Running efficiency involves neuromuscular mechanical coordination that is probably acquired through years of training. You see it in a smooth, fluid stride where there is no wasted motion, no up-down bobbing, no lateral arm swings, and of course, no carrying of extra weight. Given the physiological studies I did with Dick Cook at the University of Maine, I could not help but wonder if metabolic efficiency at the cellular level might not be involved, as well as mechanical efficiency, in making the runner. We grew the single-celled protozoa Euglena gracilis, which move themselves around in the water by vigorously whipping a tail, or flagellum. They are metabolic virtuosos that can live off sunlight as an energy source. They can also get their energy from acetate, short, two-carbon fragments that our own cells use when we break down multicarbon chains of fats to use for energy. Finally, they can also get energy from common glucose, the sugar that we get when we break down glycogen from its storage form in the muscles and liver, to use for energy.

Dick and I fed Euglena by dissolving either acetate or glucose into the watery medium in which we grew them, and then we measured their rates of oxygen uptake. To our great surprise, we found a massive, four-times-greater rate of oxygen consumption (that is, presumed metabolic rate) in the acetate-using cells than in the glucose-using cells. Yet rates of cell protein synthesis, growth rates, and mass were identical. When we gave glucose-adapted cells acetate, they showed no immediate effect of increased respiration. However, after a period of adaptation, during which we measured sharp increase in the enzymes for acetate use, the glucose-grown cells began to use large volumes of oxygen. In both acetate-and glucose-grown cells that we then washed to measure oxygen uptake in the absence of substrate, the respiratory rates were equal. Our results showed that acetate-using cells have the same net energy production as glucose cells, despite consuming massively more oxygen. Additionally, they produced an acidity that soon killed them, whereas glucose-grown cells continued to divide and reproduce, staying healthy.

I’m not implying that we can directly apply these results to runners. However, they do show that oxygen consumption rate, the basis of imageO2 max, is not necessarily totally diagnostic of the cells’ sustained rate of energy expenditure. This alerted us to the possibility that metabolic efficiency could be as important as mechanical efficiency.

There are innumerable steps involved before an ingested food molecule finally has the energy it contains converted to adenosine triphosphate (ATP) and creatine phosphate (CP). The ATP and CP are the immediate energy sources used in muscular contraction. There is loss of potential energy at every step in a complicated conversion process, so the scope for cellular inefficiency is large if the number of metabolic steps are many. Such cellular inefficiency has not been considered as a potentially major variable in athletic performance. If it is a factor, then we can predict that there would be a lot more variability in endurance versus sprint or weight athletes, simply because in the endurance athletes’ reliance on mitochondrial respiration, there are innumerably more metabolic steps contributing to and directing throughout the whole performance. A sprint athlete can run 3-5 seconds simply off the ATP that he has made previously from anaerobic metabolism occurring in the cells’ cytoplasm, not within the mitochondria. Further anaerobic metabolism from the breakdown of glycogen gets him up to a half minute or so farther. During a long run, the distance runner has to continually operate every single step of the energy-yielding operation, all the way from the stomach (at greater-than-marathon distances) to the mitochondria within the cells, to produce ATP for muscle contraction from aerobic metabolism. Looking at the metabolic energy production of a microorganism such as Euglena may not be entirely frivolous, because mitochondria, the sole organelles of our bodies that supply us with all of our aerobic power and give us the ability for sustained exercise, are evolutionarily derived from bacteria. It seems rather arbitrary whether we call them “cell organelles” or “highly adapted bacteria” that use us as carriers to house and propagate themselves. Mitochondria still contain their own DNA, which is much more variable than our chromosomal DNA. It can, therefore, be suspected that their metabolism, which produces the ATP we use for muscle contraction, is also variable. Hence, the metabolic efficiency of aerobic metabolism could differ among individuals, affecting either their imageO2 max or the power output per given imageO2 max. Each of us is seeded with mitochondria strictly from the female line, through the egg. This implies that, if mitochondrial efficiency is indeed a variable in aerobic capacity and we want to be champion distance runners, then we must look closely to the maternal line if we want to choose our parents wisely.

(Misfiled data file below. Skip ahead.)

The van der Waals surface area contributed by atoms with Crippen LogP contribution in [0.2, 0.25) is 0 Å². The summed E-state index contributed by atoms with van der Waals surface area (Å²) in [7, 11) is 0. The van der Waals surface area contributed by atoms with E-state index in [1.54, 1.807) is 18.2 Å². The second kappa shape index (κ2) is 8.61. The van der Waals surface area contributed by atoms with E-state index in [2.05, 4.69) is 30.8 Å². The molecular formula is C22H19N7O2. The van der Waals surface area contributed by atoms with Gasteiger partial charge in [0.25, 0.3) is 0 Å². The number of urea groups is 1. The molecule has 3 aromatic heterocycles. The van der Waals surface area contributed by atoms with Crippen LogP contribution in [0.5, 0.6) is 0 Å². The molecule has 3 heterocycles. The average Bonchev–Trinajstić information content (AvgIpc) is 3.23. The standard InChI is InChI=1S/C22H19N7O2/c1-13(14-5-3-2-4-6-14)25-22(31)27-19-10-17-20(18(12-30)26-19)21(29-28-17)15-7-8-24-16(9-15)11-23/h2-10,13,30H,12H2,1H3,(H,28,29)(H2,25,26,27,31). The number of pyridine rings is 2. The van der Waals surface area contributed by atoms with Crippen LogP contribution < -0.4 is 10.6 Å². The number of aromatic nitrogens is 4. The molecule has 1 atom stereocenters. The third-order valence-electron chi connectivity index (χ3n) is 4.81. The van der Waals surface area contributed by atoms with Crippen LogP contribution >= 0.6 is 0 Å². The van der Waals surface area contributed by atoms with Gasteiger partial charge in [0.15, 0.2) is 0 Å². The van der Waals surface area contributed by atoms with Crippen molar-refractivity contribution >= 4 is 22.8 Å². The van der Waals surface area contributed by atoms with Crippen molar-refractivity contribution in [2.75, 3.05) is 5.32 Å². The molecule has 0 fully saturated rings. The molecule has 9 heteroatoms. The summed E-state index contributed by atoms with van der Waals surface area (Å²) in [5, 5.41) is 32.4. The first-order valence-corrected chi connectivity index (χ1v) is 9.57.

In two years, I’d published three scientific papers with Dick Cook on Euglena metabolism. I was hooked, thinking I was leaving a mark that would be more permanent than a name written on the field house wall. We had discovered a new metabolic pathway, and I was never pushed to the edge of my capabilities as I had been routinely in track, in cross-country, and in my undergraduate studies. We showed up at the lab every day, and it was so exciting to me that I couldn’t even stay away on weekends.